Alan Wake

Alan Wake and For Honor are both free on the Epic Games store.

Alan Wake, the action adventure game developed by Remedy, is free on Epic's store until 9th August.

For Honor, Ubisoft's melee multiplayer-focused action game, is also free on Epic's store until 9th August.

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Alan Wake

The latest round of freebies from the Epic Game Store—This War of Mine and Moonlighter—are now yours for the taking, and yes, it's two games this week rather than the usual one. Epic explained last week that it's making two games free this time around to ensure that everyone gets at least one. 

This War of Mine is rated M (Mature), which means that it may not be accessible if the store's parental controls are engaged. The E-rated Moonlighter ensures that nobody goes away empty-handed, and Epic said at the time that, going forward, "we will also offer another free game that will be more accessible to players of all ages."

Epic also announced today that next week will be a two-fer freebie deal too, with For Honor and Alan Wake going up for grabs. The distinction between This War of Mine and Moonlighter is obvious enough, but I'll be honest, I had to check the ESRB website to find out which of next week's games is the lower-rated alternative pick: For Honor is a multiplayer combat game about bashing medieval bros in the face, while Alan Wake is a twisted psychological thriller about an author battling the shadowy agents of the Dark Presence as he searches for his missing wife and tries to unravel the mystery of a missing week.

The answer? Alan Wake is the family-friendly selection, rated T for "blood, language, use of alcohol and tobacco, [and] violence," while For Honor gets the big M for "blood and gore, [and] intense violence."

This War of Mine and Moonlighter are free until August 2, at which time For Honor and Alan Wake will go on the block until August 9.

Alan Wake

Alan Wake is a very Remedy kind of game: Interesting characters, weird story, beloved by fans, and not really a hit. It's been nine years since its original Xbox 360 release and more than seven since it came to PC, and there's no sign of a sequel—but writer Sam Lake told IGN that he still hopes to do one.

"I want to make it. It's a curious thing," he said. "At this point, so much time has passed. I feel that the bar is higher in some ways. It needs to be done right if it's ever done. Everything needs to click into place, which is really hard to make it happen. So many things, for these big games to be greenlit, need to be aligned. But I'm hoping that someday [it can be made]."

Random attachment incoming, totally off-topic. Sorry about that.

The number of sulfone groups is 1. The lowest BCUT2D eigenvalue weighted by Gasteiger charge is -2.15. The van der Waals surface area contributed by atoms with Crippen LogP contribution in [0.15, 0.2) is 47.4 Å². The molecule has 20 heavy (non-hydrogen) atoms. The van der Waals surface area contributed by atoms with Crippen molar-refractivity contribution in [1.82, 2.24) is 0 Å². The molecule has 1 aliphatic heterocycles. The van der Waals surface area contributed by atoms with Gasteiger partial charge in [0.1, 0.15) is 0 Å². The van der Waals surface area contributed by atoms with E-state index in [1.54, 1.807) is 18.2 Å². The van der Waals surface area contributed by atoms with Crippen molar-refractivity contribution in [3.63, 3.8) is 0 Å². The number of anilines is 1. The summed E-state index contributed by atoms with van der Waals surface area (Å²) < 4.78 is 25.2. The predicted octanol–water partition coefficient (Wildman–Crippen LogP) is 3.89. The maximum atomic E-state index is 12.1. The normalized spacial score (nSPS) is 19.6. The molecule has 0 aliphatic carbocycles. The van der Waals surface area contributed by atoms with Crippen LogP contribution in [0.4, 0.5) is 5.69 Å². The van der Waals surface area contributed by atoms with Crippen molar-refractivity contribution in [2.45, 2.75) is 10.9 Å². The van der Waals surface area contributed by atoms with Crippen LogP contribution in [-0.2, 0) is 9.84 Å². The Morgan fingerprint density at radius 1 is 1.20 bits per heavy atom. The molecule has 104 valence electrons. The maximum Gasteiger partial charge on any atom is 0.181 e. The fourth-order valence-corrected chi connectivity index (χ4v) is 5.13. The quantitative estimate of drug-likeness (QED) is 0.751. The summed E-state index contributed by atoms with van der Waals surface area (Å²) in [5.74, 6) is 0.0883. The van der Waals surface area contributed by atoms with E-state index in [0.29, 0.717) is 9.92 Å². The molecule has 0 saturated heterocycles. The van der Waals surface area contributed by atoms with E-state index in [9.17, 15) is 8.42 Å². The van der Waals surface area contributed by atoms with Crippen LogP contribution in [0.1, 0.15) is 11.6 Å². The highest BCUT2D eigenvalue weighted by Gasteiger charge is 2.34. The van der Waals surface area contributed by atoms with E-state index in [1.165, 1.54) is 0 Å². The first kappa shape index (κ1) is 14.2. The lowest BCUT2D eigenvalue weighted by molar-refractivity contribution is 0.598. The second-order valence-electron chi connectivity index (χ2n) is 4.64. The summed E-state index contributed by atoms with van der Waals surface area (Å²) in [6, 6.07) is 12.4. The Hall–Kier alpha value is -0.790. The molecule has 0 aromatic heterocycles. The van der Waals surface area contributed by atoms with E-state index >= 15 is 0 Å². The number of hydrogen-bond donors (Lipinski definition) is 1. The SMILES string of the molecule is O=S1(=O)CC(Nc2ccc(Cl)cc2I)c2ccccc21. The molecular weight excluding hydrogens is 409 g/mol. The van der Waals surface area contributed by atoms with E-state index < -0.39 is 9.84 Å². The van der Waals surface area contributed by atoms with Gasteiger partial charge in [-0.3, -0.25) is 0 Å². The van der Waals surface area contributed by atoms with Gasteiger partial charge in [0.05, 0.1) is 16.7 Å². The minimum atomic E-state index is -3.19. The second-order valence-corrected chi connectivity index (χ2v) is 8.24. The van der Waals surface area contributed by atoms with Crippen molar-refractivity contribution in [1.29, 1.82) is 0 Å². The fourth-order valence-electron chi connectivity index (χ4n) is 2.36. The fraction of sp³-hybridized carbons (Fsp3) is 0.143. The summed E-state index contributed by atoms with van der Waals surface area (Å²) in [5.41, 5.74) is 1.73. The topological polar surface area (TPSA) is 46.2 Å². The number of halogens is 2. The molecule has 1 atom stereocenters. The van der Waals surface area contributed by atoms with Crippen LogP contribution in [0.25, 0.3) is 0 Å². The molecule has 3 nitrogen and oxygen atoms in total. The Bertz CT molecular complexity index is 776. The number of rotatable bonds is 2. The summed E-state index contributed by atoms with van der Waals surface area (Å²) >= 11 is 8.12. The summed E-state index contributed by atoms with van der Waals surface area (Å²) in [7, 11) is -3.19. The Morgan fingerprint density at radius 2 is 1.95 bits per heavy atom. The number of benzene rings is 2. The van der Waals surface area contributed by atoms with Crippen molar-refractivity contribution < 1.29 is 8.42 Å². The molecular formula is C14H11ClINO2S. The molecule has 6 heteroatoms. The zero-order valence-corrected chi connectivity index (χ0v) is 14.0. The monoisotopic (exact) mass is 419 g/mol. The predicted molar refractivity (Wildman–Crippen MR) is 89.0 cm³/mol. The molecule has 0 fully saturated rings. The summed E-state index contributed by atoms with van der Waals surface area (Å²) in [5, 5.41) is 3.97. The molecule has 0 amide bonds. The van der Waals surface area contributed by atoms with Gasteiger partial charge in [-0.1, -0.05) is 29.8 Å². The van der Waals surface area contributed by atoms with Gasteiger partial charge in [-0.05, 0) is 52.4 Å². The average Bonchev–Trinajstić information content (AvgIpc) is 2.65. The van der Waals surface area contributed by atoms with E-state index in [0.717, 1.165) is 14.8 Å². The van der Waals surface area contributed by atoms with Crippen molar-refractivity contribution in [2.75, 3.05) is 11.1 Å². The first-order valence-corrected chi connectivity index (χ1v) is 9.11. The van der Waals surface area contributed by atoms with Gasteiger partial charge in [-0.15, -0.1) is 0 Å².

I would imagine that, for now, Remedy is pretty busy with Control, the dimension-warping action game with the weird, shapeshifting gun. Interestingly, Control actually came to be after Remedy started thinking about what Alan Wake 2 would look like. In the end, it decided that what it was working on didn't "quite feel like Alan Wake" and went on to create a new world while putting Alan Wake 2 on hold.

A different concept for an Alan Wake sequel was also created right after it released, and ideas from that concept eventually went into Alan Wake's American Nightmare, as well as Quantum Break. 

"I kind of feel, personally, that on and off, ever since the first game, I've been working on the sequel," said Lake. 

Couple Lake's interest in making a sequel with Remedy's reacquisition of the publishing rights to the series a few weeks ago and the prospect of a sequel is still distant but maybe not quite as far off as we thought. There's also an Alan Wake television show in the works.

Low-key interest in Alan Wake is persistent, and the videogame industry is built on sequels, so it's far from impossible. Although, funnily, Remedy hasn't done a sequel since Max Payne 2 in 2003. (Max Payne 3 was developed by Rockstar.) 

Alan Wake - (Alice O'Connor)

Working with publishers led the the novelist Alan Wake to flip his lid and get chased by ghosts or summat, so Big Al must be thrilled to escape his previous publisher contract. Alan Wake developers Remedy Entertainment have announced they’ve gained the publishing rights to the third-person spooker-shooters, which were previously held by Microsoft. This self-publishing seems more a happy consequence of old contract conditions rather than a sign that they’re planning to make a new one, but it should give them more power to do whatever they dang well please with Al.


Alan Wake

Alan Wake, tortured novelist and big Stephen King fan, is back at home at Remedy now that publishing rights have reverted to the developer. Alan Wake, which launched more than nine years ago, was published by Microsoft, though Remedy owned the IP. 

Remedy also received around £2.2/$2.8 million in a one-time royalty payment for its previously published games, due to be paid during the second half of 2019. 

Alan Wake was quickly followed by the American Nightmare spin-off, but a sequel never appeared. Remedy did pitch one to Microsoft, but it didn't go beyond making a video for the publisher. Since then it's been busy with other projects—first Quantum Break, now Control.